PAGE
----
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Some things to think about when making logos. Options
Posted: Thursday, October 25, 2007 7:47:18 PM

Rank: Extreme Veteran

Joined: 10/25/2007
Posts: 345
Location: Cincinnati, OH
I know that I have been a member of the GCFDA for just a short time (1 year), but I have been in the sign industry for almost ten years. I have seen a number of logos, many good, some bad and a few that should never have seen the light of day. I bring this up to give a few pointers for when you design a logo for the club.

The biggest question is what are we going to be using the logo for?

For decals, t-shirts (like the flying pig shirts), hot stamps on discs and some banners, a full color logo will work. Just remember that if we want a banner with this logo the image needs to be VERY large. Minimum 10Mg so it can look right and not be jagged looking. Also the t-shirts, hot stamps and banners will be more expensive in this form.

If we went with a simple one or two color logo. Our costs would be much lower, and there would be fewer things we would not be able to do.

Next is file format (Some of this may be hard to understand, I will do me best to explain).

If we are using Adobe Photoshop or a similar program, we are dealing with raster artwork. The image is full of pixels. As the image gets bigger it gets pixelated or has that jagged edge look. A few of the logo designs above this post are of this type. Personally I think these would make great decals, or maybe even a hot stamp. A banner with those logos could be harder to read from a distance.

The other major program is Adobe Illustrator. This program works with vector art. As the logo is enlarged, there is no pixelation and the file size does not get larger either. The logo on the current banner is in vector format. Many of the decals on cars that just have the lettering (No clear or white around the letters) are also in vector format. The black and white logos on the first page are of this type. These logos are just easier to work with. We can make the shirts that have the little logo on the upper left part of the shirt or we can make the logo huge. The raster logo would not work well in a very small form.

There is also nothing saying that we can't have two logos. We do now. The decals that Liz gives out are different than the logo that is on the banner. So we could have a decal with the Cityscape, and a banner with a different logo.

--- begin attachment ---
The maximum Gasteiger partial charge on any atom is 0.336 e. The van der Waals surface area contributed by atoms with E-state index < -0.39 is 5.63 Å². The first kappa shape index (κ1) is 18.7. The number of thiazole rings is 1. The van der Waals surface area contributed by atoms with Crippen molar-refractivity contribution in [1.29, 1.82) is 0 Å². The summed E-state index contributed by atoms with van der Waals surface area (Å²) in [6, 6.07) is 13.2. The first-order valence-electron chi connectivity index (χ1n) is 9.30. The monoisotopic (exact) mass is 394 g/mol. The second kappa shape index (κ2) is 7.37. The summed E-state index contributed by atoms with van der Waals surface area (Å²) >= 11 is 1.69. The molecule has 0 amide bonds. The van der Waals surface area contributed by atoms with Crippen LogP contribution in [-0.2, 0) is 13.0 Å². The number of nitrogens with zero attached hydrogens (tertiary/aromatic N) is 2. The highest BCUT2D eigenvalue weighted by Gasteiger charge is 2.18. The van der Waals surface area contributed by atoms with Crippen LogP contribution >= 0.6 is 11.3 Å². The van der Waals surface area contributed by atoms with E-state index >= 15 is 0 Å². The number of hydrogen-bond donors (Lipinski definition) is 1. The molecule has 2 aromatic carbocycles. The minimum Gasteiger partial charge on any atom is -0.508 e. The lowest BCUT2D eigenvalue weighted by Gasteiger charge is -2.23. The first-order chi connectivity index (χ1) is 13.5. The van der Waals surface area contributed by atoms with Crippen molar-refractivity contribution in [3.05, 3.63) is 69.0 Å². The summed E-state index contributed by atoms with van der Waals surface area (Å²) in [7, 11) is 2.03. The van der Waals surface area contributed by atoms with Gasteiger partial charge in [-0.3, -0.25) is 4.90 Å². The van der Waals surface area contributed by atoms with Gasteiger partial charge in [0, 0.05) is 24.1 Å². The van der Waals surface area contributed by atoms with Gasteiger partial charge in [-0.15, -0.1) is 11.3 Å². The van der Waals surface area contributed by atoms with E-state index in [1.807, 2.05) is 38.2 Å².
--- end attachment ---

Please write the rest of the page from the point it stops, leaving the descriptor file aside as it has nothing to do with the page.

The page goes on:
I know I have put out a lot of information. If you have questions about my post, send an E-mail or you can talk to me at the Banklick Course Challange.

Tony Vincent

Posted: Friday, October 26, 2007 5:20:38 AM
Rank: Veteran

Joined: 7/27/2005
Posts: 288
Thanks for the insight, Tony.
Posted: Friday, October 26, 2007 6:32:27 AM

Rank: Expert

Joined: 3/1/2003
Posts: 1,612
Thanks Tony. That's really helpful info. What sign company? Maybe we can use your company some time.
Posted: Friday, October 26, 2007 8:50:24 AM

Rank: Elite Veteran

Joined: 11/18/2003
Posts: 944
Location: Fairfield, OH
Seems to me that we use it more for print than anything. Scorecards, boardcards, programs, CCS awards, stickers...
Posted: Friday, October 26, 2007 10:41:17 AM

Rank: Extreme Veteran

Joined: 7/21/2003
Posts: 491
Location: West L.A.
Tony works for Fast Signs in Florence, definitely a good connection for our club.
Posted: Friday, October 26, 2007 11:40:44 AM

Rank: Extreme Veteran

Joined: 4/4/2006
Posts: 515
Location: Lebanon, OH
Thank you Tony. I was trying to touch on the same stuff in the original thread about vector vs raster and what programs to use. I don't think everyone understood though. It's nice to have a professional to explain it more.

For the reasons Tony touched on, I agree that the logo should be simple with only a couple colors. Something that you can shrink down and blow up and print on a variety of things.

There's nothing to say we can't make some elaborate full color image to stylize something that much more. But our logo itself needs to be kept simple and portable. Look at all the famous logos out there: GM, Ford, 3M, Nike, Apple, Cincinnati Reds, I could go on forever. Logos by their definition are simple, easily recognized, and memorable.

So let's see some more ideas, but keep in mind the limitations.
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